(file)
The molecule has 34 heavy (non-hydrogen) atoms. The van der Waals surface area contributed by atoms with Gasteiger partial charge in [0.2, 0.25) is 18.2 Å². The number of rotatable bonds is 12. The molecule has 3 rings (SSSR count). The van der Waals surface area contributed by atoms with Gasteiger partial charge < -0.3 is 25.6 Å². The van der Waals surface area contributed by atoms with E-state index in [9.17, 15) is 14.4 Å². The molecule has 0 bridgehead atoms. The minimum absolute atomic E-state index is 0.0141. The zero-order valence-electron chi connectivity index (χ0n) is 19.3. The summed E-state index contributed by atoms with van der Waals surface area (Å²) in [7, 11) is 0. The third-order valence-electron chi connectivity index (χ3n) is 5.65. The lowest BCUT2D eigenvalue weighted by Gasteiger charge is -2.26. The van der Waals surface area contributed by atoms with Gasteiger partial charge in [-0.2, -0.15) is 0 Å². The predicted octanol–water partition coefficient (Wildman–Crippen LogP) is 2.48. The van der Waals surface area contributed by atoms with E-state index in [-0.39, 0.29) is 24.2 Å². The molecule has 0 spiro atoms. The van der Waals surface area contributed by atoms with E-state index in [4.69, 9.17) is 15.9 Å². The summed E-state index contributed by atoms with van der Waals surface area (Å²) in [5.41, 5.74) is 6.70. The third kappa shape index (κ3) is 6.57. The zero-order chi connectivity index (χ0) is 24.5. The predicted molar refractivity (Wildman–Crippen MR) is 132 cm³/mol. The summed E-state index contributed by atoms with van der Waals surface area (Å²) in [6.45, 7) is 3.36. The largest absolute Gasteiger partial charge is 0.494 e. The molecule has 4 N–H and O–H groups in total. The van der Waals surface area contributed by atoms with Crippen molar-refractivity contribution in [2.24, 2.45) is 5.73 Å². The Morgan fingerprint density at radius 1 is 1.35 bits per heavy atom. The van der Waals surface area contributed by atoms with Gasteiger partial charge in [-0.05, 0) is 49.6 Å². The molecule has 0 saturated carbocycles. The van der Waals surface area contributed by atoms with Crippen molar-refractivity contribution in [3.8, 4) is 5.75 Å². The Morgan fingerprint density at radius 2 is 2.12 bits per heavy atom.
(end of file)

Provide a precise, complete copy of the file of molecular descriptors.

The molecule has 34 heavy (non-hydrogen) atoms. The van der Waals surface area contributed by atoms with Gasteiger partial charge in [0.2, 0.25) is 18.2 Å². The number of rotatable bonds is 12. The molecule has 3 rings (SSSR count). The van der Waals surface area contributed by atoms with Gasteiger partial charge < -0.3 is 25.6 Å². The van der Waals surface area contributed by atoms with E-state index in [9.17, 15) is 14.4 Å². The molecule has 0 bridgehead atoms. The minimum absolute atomic E-state index is 0.0141. The zero-order valence-electron chi connectivity index (χ0n) is 19.3. The summed E-state index contributed by atoms with van der Waals surface area (Å²) in [7, 11) is 0. The third-order valence-electron chi connectivity index (χ3n) is 5.65. The lowest BCUT2D eigenvalue weighted by Gasteiger charge is -2.26. The van der Waals surface area contributed by atoms with Gasteiger partial charge in [-0.2, -0.15) is 0 Å². The predicted octanol–water partition coefficient (Wildman–Crippen LogP) is 2.48. The van der Waals surface area contributed by atoms with E-state index in [-0.39, 0.29) is 24.2 Å². The molecule has 0 spiro atoms. The van der Waals surface area contributed by atoms with E-state index in [4.69, 9.17) is 15.9 Å². The summed E-state index contributed by atoms with van der Waals surface area (Å²) in [5.41, 5.74) is 6.70. The third kappa shape index (κ3) is 6.57. The zero-order chi connectivity index (χ0) is 24.5. The predicted molar refractivity (Wildman–Crippen MR) is 132 cm³/mol. The summed E-state index contributed by atoms with van der Waals surface area (Å²) in [6.45, 7) is 3.36. The largest absolute Gasteiger partial charge is 0.494 e. The molecule has 4 N–H and O–H groups in total. The van der Waals surface area contributed by atoms with Crippen molar-refractivity contribution in [2.24, 2.45) is 5.73 Å². The Morgan fingerprint density at radius 1 is 1.35 bits per heavy atom. The van der Waals surface area contributed by atoms with Gasteiger partial charge in [-0.05, 0) is 49.6 Å². The molecule has 0 saturated carbocycles. The van der Waals surface area contributed by atoms with Crippen molar-refractivity contribution in [3.8, 4) is 5.75 Å². The Morgan fingerprint density at radius 2 is 2.12 bits per heavy atom.